This is a continuation of Email Marketing Tips: Part I
When fresh, new marketers start to gather experience under her/his belt, they start to see that it’s not enough to just read some “Top 10 tips for this-and-that Marketing” and call it a day. In fact, those who dare to google “Email Marketing Tips” quickly realize that without rhyme or reason – the lack of strategic purpose will get you stuck deciding which tip is most helpful. But also, the sheer amount of marketing tips you have to absorb is daunting. Even from reading only 3 articles with 10 tips each, that’s already 30 new things you have to memorize. In addition, you still have your own existing dos and donts. At this rate, every marketers’ downfall will be inevitable and something is bound to be forgotten. By the end of their email campaigns, people will be back to square one. You’ll be looking for the latest email tips and hoping the next article has examples better related to your situation (which never seem to quite happen).
So how do you keep up? How do you find the right fit for your email strategy? Establishing a strategic purpose is like building your lighthouse. At times you may get lost or face uncertainties however, your strategic goals will help shed light back on your path toward success. Always look to your lighthouse, always look to what your strategy is trying to achieve.
The following points are strategic-centered ideas which will help you see the bigger picture rather than becoming inundated with how many characters you might want to cram into your subject line.
Shape Your Message
In order to understand your email audience, you have to understand that emails are a tool for conversation. Like all conversation, it starts with an introduction. To properly introduce your marketing emails, start thinking about how familiar your audience is with your brand or message.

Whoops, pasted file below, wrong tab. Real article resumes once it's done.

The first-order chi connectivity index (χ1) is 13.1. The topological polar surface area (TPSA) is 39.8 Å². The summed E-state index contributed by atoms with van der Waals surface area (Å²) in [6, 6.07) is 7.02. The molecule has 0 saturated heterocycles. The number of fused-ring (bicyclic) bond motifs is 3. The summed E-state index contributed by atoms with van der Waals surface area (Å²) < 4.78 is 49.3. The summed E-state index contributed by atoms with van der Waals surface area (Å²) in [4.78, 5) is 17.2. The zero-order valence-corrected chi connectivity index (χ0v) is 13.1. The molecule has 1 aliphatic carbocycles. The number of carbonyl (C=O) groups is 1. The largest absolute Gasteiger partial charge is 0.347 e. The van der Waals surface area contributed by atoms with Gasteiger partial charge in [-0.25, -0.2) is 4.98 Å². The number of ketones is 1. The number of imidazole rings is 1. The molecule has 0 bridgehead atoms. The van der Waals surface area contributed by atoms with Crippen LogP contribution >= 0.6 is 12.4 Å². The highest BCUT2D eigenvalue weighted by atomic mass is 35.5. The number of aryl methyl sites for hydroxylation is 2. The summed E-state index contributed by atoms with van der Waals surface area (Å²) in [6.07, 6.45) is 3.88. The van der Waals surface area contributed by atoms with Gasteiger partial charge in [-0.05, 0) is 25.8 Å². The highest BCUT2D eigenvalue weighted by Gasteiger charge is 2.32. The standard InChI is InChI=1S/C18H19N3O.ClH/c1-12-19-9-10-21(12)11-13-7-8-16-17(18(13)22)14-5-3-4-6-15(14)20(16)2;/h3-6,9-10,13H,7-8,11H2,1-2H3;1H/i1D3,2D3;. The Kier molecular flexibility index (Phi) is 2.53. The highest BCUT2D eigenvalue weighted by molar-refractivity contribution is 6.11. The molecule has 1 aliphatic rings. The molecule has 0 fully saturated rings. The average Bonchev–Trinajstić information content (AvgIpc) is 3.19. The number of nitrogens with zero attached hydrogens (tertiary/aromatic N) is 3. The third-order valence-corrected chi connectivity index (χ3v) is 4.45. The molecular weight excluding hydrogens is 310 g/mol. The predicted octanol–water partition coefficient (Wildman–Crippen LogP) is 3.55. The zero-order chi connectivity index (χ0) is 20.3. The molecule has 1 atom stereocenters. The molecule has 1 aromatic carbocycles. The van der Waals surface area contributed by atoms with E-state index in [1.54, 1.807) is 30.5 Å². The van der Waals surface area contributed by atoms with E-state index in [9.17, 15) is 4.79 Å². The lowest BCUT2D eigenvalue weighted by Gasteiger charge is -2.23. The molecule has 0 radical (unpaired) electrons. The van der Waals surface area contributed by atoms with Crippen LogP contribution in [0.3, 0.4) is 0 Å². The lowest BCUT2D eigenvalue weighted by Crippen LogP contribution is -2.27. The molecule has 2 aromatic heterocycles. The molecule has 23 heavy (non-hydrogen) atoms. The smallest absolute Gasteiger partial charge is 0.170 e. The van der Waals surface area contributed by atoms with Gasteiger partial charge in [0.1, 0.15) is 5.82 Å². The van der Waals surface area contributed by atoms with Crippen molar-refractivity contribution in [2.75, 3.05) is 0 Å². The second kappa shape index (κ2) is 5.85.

Unfortunately, some businesses struggle to introduce themselves. Often these same businesses try to sell too many things at once or self-sabotage themselves with competing messages. Keep in mind there are other factors when funneling your audience to your Call to Action (CTA). It’s also important to emphasize your brand’s first impression. You can obtain a returning customer relationship by talking to your audience as if you’re in it for the long haul because ideally, you want to be engaging with them for some time.
Stick With Your Message
How often have you been in a grossly off-topic meeting where you’re battling an epic lunch-food-coma and struggling to stay awake because your boss is sitting right next to you? Maybe not always, but we all understand that the off-topic struggle is real. When a conversation can’t keep its train of thought, it’s hard to find a reason to listen. So why should your email audience feel engaged if your emails can’t finish what they were intended to start? Conversations need to start and finish on topic. Look to your lighthouse to guide you towards your strategic goals.
Follow Your Message
Meaningful conversations happen in more than one sitting. Your emails need to be staged or versatile enough to extend your message throughout several occasions.
Best practices recommend that a creative campaign should have a succession of three executions, with the final message delivering your most impactful CTA. But the number of executions in your campaign can be arbitrary. The real purpose is to not overdo it. Verbally vomiting all your messaging into a single email can leave very little to be desired. Users may feel there are too many things being asked of them. As if it’s a 3-course meal, segment your marketing messages so that they’re digestible to your audience. Visually entice your audience to wet their appetites, provide them with a meaty CTA and polish off with a sweet followup.
Remind Users What’s Meaningful
As conversations evolve, they begin shape relationships. Quite often, these relationships need reminders about what’s meaningful. Just like how you and your SO may have an anniversary, the customer journey can also be reminded with loyalty programs or even special messaging to show that they’re still in your marketing radar (they still have your affection). Show your users that you’re not interested in just a fling but a proposal with returning satisfaction throughout the entire customer journey.